Editor’s note: This post first appeared in the German business magazine Wirtschaftswoche in December 2017.
Every generation is living in “modern times.” Adam Kirsch, a poet and literary critic, noted that all generations like to think of themselves as living in an age of unprecedented disruption. Like countless generations before us, we are worried about the impact of technology on society. In fact people have always approached new technologies with a mix of pride and trepidation, from the printing press and automated looms, to electricity and the telephone.
What has changed during our lifetime is the pace of innovation. Technological development now outpaces our ability to adapt to it, which has caused a flare in our anxiety about technology and its impact. While the temptation may be to try and slow down technological progress, the best antidote to this anxiety is to remember that society has the power to shape new technologies.
As “Head of Getting Moonshots Ready for the Real World” at X, Alphabet’s innovation lab, my job is to take new technologies out of the lab and into the world. My team and I take science fiction sounding ideas and apply breakthrough technologies to them in the hope of creating new products or services that will solve huge problems. X’s moonshot projects include self-driving cars, which has now graduated from X into a company called Waymo, internet beaming balloons, and delivery drones.
Our technology development is shaped and moulded as it makes contact with the real world. Forces as diverse as physics, biology, culture and economics have radically changed the direction of our projects. During self-driving car tests back in 2013, we found that testers stopped paying attention once the car was in self-driving mode. They used their mobile phones, turned their back on the road, and daydreamed. When we realised that humans were not a reliable backup, we pivoted from building semi-autonomous to fully autonomous vehicles. This meant a longer time to market, but ultimately led to a safer and more useful product.
The teams at X are multi-disciplinary, with varied backgrounds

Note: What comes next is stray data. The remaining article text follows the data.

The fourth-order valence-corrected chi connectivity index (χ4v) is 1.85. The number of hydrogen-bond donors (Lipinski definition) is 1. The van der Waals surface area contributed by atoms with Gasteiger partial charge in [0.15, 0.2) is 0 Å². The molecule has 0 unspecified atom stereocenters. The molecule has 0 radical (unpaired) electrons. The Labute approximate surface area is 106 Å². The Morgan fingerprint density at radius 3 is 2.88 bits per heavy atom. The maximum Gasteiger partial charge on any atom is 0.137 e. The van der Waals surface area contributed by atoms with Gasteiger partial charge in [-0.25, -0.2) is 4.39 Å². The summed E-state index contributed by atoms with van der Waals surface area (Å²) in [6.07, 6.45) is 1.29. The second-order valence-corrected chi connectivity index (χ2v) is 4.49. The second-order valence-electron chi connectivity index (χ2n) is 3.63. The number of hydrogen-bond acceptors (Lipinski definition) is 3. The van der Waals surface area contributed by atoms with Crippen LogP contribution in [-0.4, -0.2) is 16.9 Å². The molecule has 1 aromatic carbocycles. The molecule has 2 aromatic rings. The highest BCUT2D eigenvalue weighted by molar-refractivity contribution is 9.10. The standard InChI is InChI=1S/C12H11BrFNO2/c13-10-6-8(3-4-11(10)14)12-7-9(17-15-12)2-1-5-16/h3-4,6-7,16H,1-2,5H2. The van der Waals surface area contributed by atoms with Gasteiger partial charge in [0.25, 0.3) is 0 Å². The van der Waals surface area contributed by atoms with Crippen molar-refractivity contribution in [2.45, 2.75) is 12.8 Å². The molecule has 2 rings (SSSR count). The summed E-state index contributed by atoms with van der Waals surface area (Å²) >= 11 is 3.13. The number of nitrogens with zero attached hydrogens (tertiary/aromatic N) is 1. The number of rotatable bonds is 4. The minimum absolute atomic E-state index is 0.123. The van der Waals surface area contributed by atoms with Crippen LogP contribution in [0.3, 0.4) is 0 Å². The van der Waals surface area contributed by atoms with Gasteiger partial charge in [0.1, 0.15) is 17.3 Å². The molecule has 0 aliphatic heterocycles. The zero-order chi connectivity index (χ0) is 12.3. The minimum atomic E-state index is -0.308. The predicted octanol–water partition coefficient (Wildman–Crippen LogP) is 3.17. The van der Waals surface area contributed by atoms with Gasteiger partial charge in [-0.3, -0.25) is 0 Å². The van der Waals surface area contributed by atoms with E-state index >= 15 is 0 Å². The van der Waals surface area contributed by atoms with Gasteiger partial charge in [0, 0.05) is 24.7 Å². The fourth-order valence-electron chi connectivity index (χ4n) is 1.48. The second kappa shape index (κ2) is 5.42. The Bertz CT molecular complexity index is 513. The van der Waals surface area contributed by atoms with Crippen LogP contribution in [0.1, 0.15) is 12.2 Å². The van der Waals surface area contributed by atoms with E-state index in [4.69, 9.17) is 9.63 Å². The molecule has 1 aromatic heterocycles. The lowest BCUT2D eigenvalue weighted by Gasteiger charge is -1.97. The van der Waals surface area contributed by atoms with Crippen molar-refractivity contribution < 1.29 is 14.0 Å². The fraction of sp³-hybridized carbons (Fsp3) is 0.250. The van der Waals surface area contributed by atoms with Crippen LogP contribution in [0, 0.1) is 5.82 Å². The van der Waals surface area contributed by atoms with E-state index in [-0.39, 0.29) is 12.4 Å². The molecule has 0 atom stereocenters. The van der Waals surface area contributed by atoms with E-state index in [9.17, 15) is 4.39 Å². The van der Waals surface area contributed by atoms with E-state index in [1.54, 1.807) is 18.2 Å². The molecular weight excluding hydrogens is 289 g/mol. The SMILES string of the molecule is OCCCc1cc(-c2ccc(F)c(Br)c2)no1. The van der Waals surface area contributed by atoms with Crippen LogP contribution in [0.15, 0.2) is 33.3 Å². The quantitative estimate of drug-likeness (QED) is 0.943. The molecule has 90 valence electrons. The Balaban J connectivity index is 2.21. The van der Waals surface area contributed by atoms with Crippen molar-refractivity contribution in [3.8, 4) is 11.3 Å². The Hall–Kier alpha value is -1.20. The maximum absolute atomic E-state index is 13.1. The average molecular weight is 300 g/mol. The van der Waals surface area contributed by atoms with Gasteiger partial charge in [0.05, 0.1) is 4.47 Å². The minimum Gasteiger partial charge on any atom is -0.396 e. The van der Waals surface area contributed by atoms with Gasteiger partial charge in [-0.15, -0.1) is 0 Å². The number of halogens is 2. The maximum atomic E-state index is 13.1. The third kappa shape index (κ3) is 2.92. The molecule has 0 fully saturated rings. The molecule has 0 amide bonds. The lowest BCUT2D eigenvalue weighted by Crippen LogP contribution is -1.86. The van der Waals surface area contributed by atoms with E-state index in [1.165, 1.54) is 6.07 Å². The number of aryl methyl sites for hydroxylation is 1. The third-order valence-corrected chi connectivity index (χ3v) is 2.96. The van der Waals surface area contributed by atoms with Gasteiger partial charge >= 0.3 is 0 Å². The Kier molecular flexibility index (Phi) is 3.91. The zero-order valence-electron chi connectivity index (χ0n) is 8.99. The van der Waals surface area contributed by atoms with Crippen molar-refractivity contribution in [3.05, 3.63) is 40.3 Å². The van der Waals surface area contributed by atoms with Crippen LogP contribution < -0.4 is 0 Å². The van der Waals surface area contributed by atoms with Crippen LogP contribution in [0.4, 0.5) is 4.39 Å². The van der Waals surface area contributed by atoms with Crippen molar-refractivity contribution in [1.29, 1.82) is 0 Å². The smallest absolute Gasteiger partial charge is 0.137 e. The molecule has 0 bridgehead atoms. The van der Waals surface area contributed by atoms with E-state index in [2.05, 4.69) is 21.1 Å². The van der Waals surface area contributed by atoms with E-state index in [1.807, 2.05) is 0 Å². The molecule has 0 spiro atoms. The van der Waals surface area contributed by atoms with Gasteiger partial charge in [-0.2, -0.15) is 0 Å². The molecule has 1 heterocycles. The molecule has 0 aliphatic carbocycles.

To give ourselves the best possible chance to mould innovation into its most desirable form, the world needs to invest its energies in the following initiatives:
First, we need to make sure nobody is left behind. Access to technology and its benefits should be more evenly distributed. Project Loon is trying to bridge the digital divide using a network of stratospheric balloons to bring internet access to rural, remote and underserved areas. We hope this will enable billions of people to use new sources of information, educational resources, and the latest breakthrough ideas to improve their lives in ways that we cannot yet imagine.
Second, we need to be prepared for a future that is always changing. The accelerating pace of innovation means that jobs change much more rapidly than in the past. According to the World Economic Forum, 65% of the jobs that today’s school children are going to do haven’t even been invented yet.
Research conducted by social scientist Prof. Jutta Allmendinger found that more educated people are less afraid of new technology and are more confident that they can forge a career in a changing job landscape. She argues that life-long learning needs to become the norm, rather than a one-time dose of education early in life. Building on this, I believe we need an education system that fosters independent thinking and builds creativity and resilience rather than just training for specific roles.
Finally, technology needs to reflect the people who use it, and that means harnessing diverse perspectives when creating it. The myth of the genius inventor is just that: a myth. The best ideas come from great teams, not great men. At X, our teams are highly multi-disciplinary, with varied backgrounds. Engineers and scientists rub shoulders with product managers, designers and marketers. One of the engineers in my team is a maker and artist, and was a concert pianist and forest firefighter in her previous life. The best ideas come from everywhere in the world, not just from San Francisco or Berlin. From Kenya to Myanmar, local technologists are solving local problems.
While the relentless pace of technological change may bring about uncertainty, we have the power to make technology a force for good by harnessing the diverse perspectives, creativity and talents of people from all around the world. With so many unsolved problems, the challenge that lies before us and our children and grandchildren is enormous. Technology will not solve these problems by itself, and no doubt it creates some new ones. It is up to all of us to determine how we use technology responsibly to make a better future for ourselves, and for generations to come.